(h) A hospital beginning operations must select an initial reporting period beginning on the first day of operation, through the last month preceding the hospital's selected fiscal year. For example, a hospital beginning operations August 15, 1980, selecting a fiscal year beginning January 1st, would have an initial fiscal period running from August 15, 1980 through December 31, 1980. It would then move to the standard January 1st to December 31st fiscal year.

(i) Whatever fiscal year is used for reporting purposes must coincide with that used for Medicare (Medicaid for Medicaid-only hospitals) cost reporting purposes.
 

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Section 442.5 - Objective evidence

442.5 Objective evidence. (1140) (a) Information produced by the accounting process should be based, to the extent possible, upon objectively determined facts. Transactions should be supported by properly executed documents such as charge slips, purchase orders, suppliers' invoices, cancelled checks, etc. Such documents serve as objective evidence of transactions and should be retained as a source of verification of the data in the accounting records.

(b) Certain determinations that enter into the accounting records are based on estimates. The estimates should be based on past experience modified by expected future considerations. Examples would include recognition of estimated provisions for depreciation and bad debts.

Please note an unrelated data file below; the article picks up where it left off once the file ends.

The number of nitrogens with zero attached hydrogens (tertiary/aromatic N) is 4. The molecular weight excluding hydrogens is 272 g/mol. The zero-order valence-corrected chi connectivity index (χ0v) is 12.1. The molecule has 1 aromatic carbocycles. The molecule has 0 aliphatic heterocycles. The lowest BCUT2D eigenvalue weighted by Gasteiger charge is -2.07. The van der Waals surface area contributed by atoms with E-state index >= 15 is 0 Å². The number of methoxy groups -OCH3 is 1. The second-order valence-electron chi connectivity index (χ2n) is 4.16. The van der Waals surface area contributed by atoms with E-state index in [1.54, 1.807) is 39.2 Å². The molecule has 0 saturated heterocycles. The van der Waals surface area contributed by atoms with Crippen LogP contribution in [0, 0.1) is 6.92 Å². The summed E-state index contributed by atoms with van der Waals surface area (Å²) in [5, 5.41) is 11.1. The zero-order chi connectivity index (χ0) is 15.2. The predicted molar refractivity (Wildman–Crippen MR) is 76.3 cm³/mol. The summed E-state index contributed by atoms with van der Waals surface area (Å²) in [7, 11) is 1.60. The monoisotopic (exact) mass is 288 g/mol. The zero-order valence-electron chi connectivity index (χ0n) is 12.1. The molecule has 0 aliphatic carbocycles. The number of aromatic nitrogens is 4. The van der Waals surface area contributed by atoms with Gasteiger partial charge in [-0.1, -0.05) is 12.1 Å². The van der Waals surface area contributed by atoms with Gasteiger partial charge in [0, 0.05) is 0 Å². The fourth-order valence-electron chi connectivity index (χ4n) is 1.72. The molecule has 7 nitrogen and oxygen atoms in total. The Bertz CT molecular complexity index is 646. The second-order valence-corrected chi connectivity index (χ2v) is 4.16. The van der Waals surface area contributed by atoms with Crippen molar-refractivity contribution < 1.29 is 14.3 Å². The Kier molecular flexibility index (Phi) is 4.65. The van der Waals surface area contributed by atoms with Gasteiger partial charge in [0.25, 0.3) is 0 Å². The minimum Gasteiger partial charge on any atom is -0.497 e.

(c) Books, papers, records or other data relevant to matters of hospital ownership, organization and operation must be maintained. The data must be maintained in an ongoing recordkeeping system which allows for the data to be readily verified by qualified auditors.
 

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Section 442.6 - Conservatism

442.6 Conservatism. (1150) Conservatism is a quality of judgment to be exercised in evaluating the uncertainties and risks present in the hospital entity to assure that reasonable provisions are made for potential losses in the realization of recorded assets and in the settlement of actual and contingent liabilities. However, conservatism is not a justification for deliberate understatement.
 

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Section 442.7 - Consistency

442.7 Consistency. (1160) Consistency refers to continued uniformity, during a period and from one period to another, in methods of accounting, mainly in valuation bases and methods of accrual, as reflected in the financial statements of an accounting entity, e.g., change from FIFO inventory method to the LIFO method. Consistency is very important to the development and analysis of trends on a year-to-year basis and as a means of forecasting. However, consistency does not require continued adherence to a method of procedure that is incorrect or no longer useful, nor does it preclude a justifiable and desirable change in accounting and reporting methods or procedures unless otherwise specified in this manual. Any such change must be highlighted in submitting reports to HCFA by appropriate footnotes on all schedules which are affected by the change.
 

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Section 442.8 - Full disclosure